The search for good dupes in the nail world is interesting, because it is totally accepted. Why pay upwards of nine dollars for a bottle of polish when you can get pretty much the same thing for a dollar-fifty?  But copying a shoe or piece of clothing is a clear not cool (or is acknowledged as uncool while you are also like “Thank fucking goodness, I am not paying multiple hundreds for that”).  There are clear intellectual property issues with fashion design that do not apply for colours.  Because they’re, y’know, colours—though what goes into creating a colour, and dye vats and formulas are a clear proprietary thing.  But the science is not what you see, just the colours.

Nail polish, like other accessories (and I class it as an accessory, not makeup, because there is more freedom in how it can be used) is something that becomes more popular when folks aren’t as willing to spend money on clothes.  And those cycles fascinate me.

Then/Now: The relaxed cravat

July 4th, 2010

Left:  Portrait of Daniel la Motte of Baltimore, Tomas Sully 1812-1813. Via Smithsonian American Art Museum.

Right: Menswear, 2011.  Jean Paul Gaultier.

Links à la Mode

July 3rd, 2010

links a la mode

Oh, Brave New World…

Edited by: Ashe Mischief of Dramatis Personae That has such bloggers in it! From a ballsy and confident “I Like Being Fat” at Return to Sender to Awakened Aesthetics post on greenwashing & buying American to Cake Not Coke’s expose on Venus Williams’ controversial courtside fashion, fashion bloggers are brave and bold. Just the way I like them.

Links à la Mode: July 1

  • Awakened Aesthetic: On Independence Day, we’re told to “buy American.” This eco girl is telling you to think twice.
  • Bonne Vie discusses online auction sites; Are they frauds or a fair gamble?
  • Cake Not Coke: Venus William’s Daring on the Court Fashions…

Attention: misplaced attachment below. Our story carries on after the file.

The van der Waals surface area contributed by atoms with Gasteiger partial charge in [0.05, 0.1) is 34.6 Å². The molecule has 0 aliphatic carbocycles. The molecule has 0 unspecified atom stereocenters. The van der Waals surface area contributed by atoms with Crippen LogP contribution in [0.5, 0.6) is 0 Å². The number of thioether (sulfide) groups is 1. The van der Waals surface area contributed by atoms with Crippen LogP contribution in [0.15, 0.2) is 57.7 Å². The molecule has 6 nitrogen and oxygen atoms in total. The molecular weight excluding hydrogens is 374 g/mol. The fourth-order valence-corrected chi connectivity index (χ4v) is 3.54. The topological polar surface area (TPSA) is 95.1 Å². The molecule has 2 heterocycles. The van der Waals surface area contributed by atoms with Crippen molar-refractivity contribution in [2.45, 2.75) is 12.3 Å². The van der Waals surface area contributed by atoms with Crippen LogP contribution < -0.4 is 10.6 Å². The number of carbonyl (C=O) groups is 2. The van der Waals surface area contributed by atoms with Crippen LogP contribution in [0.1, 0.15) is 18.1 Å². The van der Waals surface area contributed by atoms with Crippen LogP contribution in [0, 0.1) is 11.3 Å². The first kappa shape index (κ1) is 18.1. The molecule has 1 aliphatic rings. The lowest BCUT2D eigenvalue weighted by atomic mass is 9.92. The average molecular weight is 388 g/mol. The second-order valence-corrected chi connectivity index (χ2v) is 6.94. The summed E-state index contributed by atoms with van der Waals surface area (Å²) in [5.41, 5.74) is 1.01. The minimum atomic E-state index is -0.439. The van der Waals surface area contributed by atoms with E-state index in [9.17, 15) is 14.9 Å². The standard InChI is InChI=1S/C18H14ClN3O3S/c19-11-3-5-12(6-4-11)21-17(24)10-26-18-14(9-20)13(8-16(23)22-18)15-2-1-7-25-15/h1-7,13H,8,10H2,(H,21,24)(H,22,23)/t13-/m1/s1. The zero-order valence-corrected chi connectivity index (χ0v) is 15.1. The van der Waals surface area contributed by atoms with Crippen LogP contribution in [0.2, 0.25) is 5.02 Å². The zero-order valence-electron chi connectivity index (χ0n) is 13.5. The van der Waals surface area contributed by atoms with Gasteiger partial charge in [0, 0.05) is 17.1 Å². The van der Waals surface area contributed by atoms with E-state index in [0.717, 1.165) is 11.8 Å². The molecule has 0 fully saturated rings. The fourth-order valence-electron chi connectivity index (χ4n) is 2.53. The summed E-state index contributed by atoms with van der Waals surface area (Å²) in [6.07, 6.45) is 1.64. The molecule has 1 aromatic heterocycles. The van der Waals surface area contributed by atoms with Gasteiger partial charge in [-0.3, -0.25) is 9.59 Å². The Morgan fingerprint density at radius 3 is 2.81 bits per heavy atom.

• Dedicated Follower of Fashion: Interview with Actor/Activist: Adrian Grenier & TV Producer: Peter Glatzer creators of SHIFT, and eco fashion media platform.
  • Dramatis Personae: What’s so Dazzling about Shoe Dazzle?
  • fête á fête: Atelier Cologne – new French luxe fragrance house.
  • Grechen Blogs: do you read blogs about blogging? do you find the helpful? are the relevant to the fashion blogging community?
  • haute.halifax: A review of several collections inspired by women of the G8 by local Nova Scotian designers
  • (IT Hunter): ‘Alice Springs’ pseudonym used by June Newton, Helmut Newton’s wife, to sign her photos first international retrospective
  • Miss Jones & Me: Boyfriend Booty
  • Ode to Awe: After months of being unable to locate them online, Japan’s Transvestite brand is found
  • Oranges & Apples: Is it worth buying more expensive nail polish?
  • Pixie in Pumps: My take on jewelry storage, creative but not cluttered or tacky.
  • Profresh Style: Daily Makeup Routine!
  • Retro Chick: The meaning of Vintage
  • Return to Sender: I Like Being Fat
  • Speak Femme:While rummaging around in my grandmother’s sewing room, I found the most amazing guide to sewing and style, courtesy of Vogue.
  • Sugar & Spice: To Friendship
  • The Coveted: Pull up a chair, we’re flipping through Elle’s Music Issue
  • The Curvy Fashionista: What do you do when your shoes do not fit? Opt for a custom pair with Jen+Kim Shoes!